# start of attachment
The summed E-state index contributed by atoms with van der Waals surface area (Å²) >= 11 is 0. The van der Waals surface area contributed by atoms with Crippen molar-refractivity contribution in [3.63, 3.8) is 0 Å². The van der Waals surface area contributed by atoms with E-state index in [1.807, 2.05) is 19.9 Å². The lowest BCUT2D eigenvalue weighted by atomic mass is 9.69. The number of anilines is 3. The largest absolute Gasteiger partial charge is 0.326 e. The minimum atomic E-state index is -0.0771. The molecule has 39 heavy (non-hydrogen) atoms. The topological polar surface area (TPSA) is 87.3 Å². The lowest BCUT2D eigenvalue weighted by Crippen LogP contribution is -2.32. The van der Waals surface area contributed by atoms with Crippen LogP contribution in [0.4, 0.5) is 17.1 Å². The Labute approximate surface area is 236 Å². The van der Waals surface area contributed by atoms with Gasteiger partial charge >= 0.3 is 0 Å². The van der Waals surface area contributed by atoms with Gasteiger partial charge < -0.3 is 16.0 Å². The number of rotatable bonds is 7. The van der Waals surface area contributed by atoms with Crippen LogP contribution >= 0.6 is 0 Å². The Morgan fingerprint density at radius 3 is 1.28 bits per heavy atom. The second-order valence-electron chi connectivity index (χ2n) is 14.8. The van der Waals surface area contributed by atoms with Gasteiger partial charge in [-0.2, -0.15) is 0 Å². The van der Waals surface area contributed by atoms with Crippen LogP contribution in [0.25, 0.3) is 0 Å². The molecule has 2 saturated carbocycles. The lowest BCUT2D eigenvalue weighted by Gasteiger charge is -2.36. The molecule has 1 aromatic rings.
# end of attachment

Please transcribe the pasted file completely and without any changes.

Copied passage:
The summed E-state index contributed by atoms with van der Waals surface area (Å²) >= 11 is 0. The van der Waals surface area contributed by atoms with Crippen molar-refractivity contribution in [3.63, 3.8) is 0 Å². The van der Waals surface area contributed by atoms with E-state index in [1.807, 2.05) is 19.9 Å². The lowest BCUT2D eigenvalue weighted by atomic mass is 9.69. The number of anilines is 3. The largest absolute Gasteiger partial charge is 0.326 e. The minimum atomic E-state index is -0.0771. The molecule has 39 heavy (non-hydrogen) atoms. The topological polar surface area (TPSA) is 87.3 Å². The lowest BCUT2D eigenvalue weighted by Crippen LogP contribution is -2.32. The van der Waals surface area contributed by atoms with Crippen LogP contribution in [0.4, 0.5) is 17.1 Å². The Labute approximate surface area is 236 Å². The van der Waals surface area contributed by atoms with Gasteiger partial charge >= 0.3 is 0 Å². The van der Waals surface area contributed by atoms with Gasteiger partial charge < -0.3 is 16.0 Å². The number of rotatable bonds is 7. The van der Waals surface area contributed by atoms with Crippen LogP contribution >= 0.6 is 0 Å². The Morgan fingerprint density at radius 3 is 1.28 bits per heavy atom. The second-order valence-electron chi connectivity index (χ2n) is 14.8. The van der Waals surface area contributed by atoms with Gasteiger partial charge in [-0.2, -0.15) is 0 Å². The van der Waals surface area contributed by atoms with Crippen LogP contribution in [0.25, 0.3) is 0 Å². The molecule has 2 saturated carbocycles. The lowest BCUT2D eigenvalue weighted by Gasteiger charge is -2.36. The molecule has 1 aromatic rings.